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Who Likes Sirloin Steak?

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Comments

  • I love some aged sirloin, great value for a great steak, usually 7/lb. My local grocery (heb) has me spoiled on aged beef. Also love sirlion for kabobs.
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    Austin, Texas.  I'm the guy holding a beer.
  • FoghornFoghorn Posts: 1,308

    After eating some relatively low grade sirloin at Chili's last night (for the record, I didn't order it, it was someone else's leftover that got passed over to me) I realize that I should qualify my previous statement - and in doing so, reinforce what some others have said.

    I don't typically care for bottom sirloin but good, thick, high grade top sirloin has always been one of my favorite steaks.  As an example, while they occasionally miss the mark, the Outback Special at Outback Steakhouse has always been a good piece of meat for the money.  It was $7.99 for the full meal when I used to go their first and only restaurant in Tampa and I still like it better than most higher priced cuts at more expensive restaurants.  At this point, their prices have gone up and I can get my own meat from Costco and cook a better steak myself but this is just an example.

    However, a bad sirloin is not nearly as good as a bad tenderloin or ribeye or NY strip... so, as others have said, meat selection is probably more important when choosing sirloin than it is for more expensive cuts. 

    I had never really thought about sirloin this thoroughly - and it had dropped out of my rotation - but because of this forum I'll probably get some soon.  Thanks to all. 

    XL BGE, Klose BYC, ProQ Excel, Weber Kettle, Firepit, Grand Turbo gasser, and a portable Outdoor Gourmet gasser for tailgating

    San Antonio, TX

  • AviatorAviator Posts: 1,404
    Foghorn is right. The other day I got a sirloin steak from whole foods that was grass fed. Was pretty expensive. Did it on the egg like I always do, it was hard, chewy and horrible.
    Back to Costco for meat. Never had a problem with Costco choice or prime.

    ______________________________________________ 

    Large and Small BGE, and a baby black Kub.

    And all the toys to make me look like a Gizmo Chef.

    >:)

    Chattanooga, TN.

     

  • EggcelsiorEggcelsior Posts: 7,210
    @foghorn
    The "Outback Special" used to be my go to in college. It was 9.99 for a 12 oz steak, 2 sides and a salad. I might try to recreate it on the egg. I agree with the rest of your post as well - the only time I can appreciate a steak at a restaurant is at high-end places on special occasions.
  • Ragtop99Ragtop99 Posts: 1,036
    Teaching SWMBO to do it is quite the time saver as well. Leaves you time to do other things instead of being at the store.
    I actually like going to the store on the weekend and selecting my meat.  It's part of the overall experience.  Nothing like walking in and seeing a great steak in the meat case and selecting the ones you want.  I've definitely changed cooks based upon what looks good that day.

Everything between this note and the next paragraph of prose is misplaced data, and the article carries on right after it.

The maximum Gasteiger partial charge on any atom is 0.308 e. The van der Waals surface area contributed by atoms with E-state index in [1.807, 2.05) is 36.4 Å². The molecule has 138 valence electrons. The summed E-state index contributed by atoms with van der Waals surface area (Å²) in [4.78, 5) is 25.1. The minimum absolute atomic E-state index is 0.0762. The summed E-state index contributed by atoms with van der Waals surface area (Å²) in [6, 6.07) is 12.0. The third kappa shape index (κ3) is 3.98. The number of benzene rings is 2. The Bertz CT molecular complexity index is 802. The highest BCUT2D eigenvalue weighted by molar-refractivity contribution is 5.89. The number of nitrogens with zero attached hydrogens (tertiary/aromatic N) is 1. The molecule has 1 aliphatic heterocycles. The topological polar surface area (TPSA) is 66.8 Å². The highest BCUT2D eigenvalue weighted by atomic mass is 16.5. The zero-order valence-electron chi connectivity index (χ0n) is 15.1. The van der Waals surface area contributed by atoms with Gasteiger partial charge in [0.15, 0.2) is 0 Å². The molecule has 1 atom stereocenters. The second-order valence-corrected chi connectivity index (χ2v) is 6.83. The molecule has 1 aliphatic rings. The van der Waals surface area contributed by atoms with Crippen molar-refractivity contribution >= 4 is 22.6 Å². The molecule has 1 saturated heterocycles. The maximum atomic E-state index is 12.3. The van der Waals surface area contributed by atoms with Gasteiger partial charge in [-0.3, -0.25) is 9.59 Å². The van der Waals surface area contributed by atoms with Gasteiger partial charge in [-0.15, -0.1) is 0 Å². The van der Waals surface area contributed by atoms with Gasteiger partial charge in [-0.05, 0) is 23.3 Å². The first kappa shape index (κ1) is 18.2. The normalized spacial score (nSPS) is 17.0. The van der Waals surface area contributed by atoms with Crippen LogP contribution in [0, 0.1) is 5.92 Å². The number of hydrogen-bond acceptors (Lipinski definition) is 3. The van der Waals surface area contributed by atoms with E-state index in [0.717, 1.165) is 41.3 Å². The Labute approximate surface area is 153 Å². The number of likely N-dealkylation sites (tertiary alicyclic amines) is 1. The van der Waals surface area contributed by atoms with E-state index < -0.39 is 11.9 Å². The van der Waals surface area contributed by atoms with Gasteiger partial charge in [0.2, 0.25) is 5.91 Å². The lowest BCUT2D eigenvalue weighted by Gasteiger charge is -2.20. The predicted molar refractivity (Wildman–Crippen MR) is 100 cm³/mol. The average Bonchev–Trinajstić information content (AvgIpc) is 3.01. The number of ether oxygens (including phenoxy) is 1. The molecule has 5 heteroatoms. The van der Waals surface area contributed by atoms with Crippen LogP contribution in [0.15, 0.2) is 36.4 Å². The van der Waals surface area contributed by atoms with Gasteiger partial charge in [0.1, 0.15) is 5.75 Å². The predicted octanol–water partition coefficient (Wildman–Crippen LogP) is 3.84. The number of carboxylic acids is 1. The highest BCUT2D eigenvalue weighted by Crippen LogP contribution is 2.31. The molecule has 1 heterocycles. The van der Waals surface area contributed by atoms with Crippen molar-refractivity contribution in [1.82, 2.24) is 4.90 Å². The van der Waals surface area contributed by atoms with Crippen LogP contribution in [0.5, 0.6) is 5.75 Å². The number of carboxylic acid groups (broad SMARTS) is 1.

During the week, the wife can pick up chicken, hamburger, fish or even sirloins even we are going to cook it with a marinade.
    Cooking on an XL and Medium in Bethesda, MD.
  • Sirloin is the best for souvlaki and other "meat on a stick" recipes. I sort the steaks into those that will be grilled stand alone, those that will be cubed and those that will be thin sliced for stir fry. 

    @Foghorn and @SaltySam you are not alone, the story goes that Henry the VIII loved beef loin so much he Knighted it, hence we call it Sir Loin. 
    Delta B.C., Canuckistan - Vee-Gan: old Indian word for poor hunter. 
  • Sirloin is the best for souvlaki and other "meat on a stick" recipes. I sort the steaks into those that will be grilled stand alone, those that will be cubed and those that will be thin sliced for stir fry. 

    @Foghorn and @SaltySam you are not alone, the story goes that Henry the VIII loved beef loin so much he Knighted it, hence we call it Sir Loin. 
    Cough cough bu11$/!t

    Steve 

    Caledon, ON

     

  • Well - you could have at least provided the real origin of the name, @Little_Steven, sirloin originates from the French surlonge, or above the loin, where the cut comes from. 
    Delta B.C., Canuckistan - Vee-Gan: old Indian word for poor hunter. 
  • I could have but I don't speak French

    Steve 

    Caledon, ON

     

  • I could have but I don't speak French
    Don't they have to label their meats in English AND French in Canada?
    __________________________________________

    Dripping Springs, Texas.
    Gateway to the Hill Country

  • I could have but I don't speak French
    Don't they have to label their meats in English AND French in Canada?
    No, because then merchants in Quebec would have to use English. 
    Delta B.C., Canuckistan - Vee-Gan: old Indian word for poor hunter. 
  • yzziyzzi Posts: 1,139
    So go figure my brother in law called to come over for lunch since he won some steaks from work. Shows up with 10 pounds of sirloin from publix. Did the t-rex method today and it was a nice tasty cut of meat. I'll definitely pick up those primes now. image
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    3264 x 1840 - 2M
    Dunedin, FL
  • I could have but I don't speak French
    Don't they have to label their meats in English AND French in Canada?

    Surlonge is actually the biggest selling steak in the country.

    Steve 

    Caledon, ON

     

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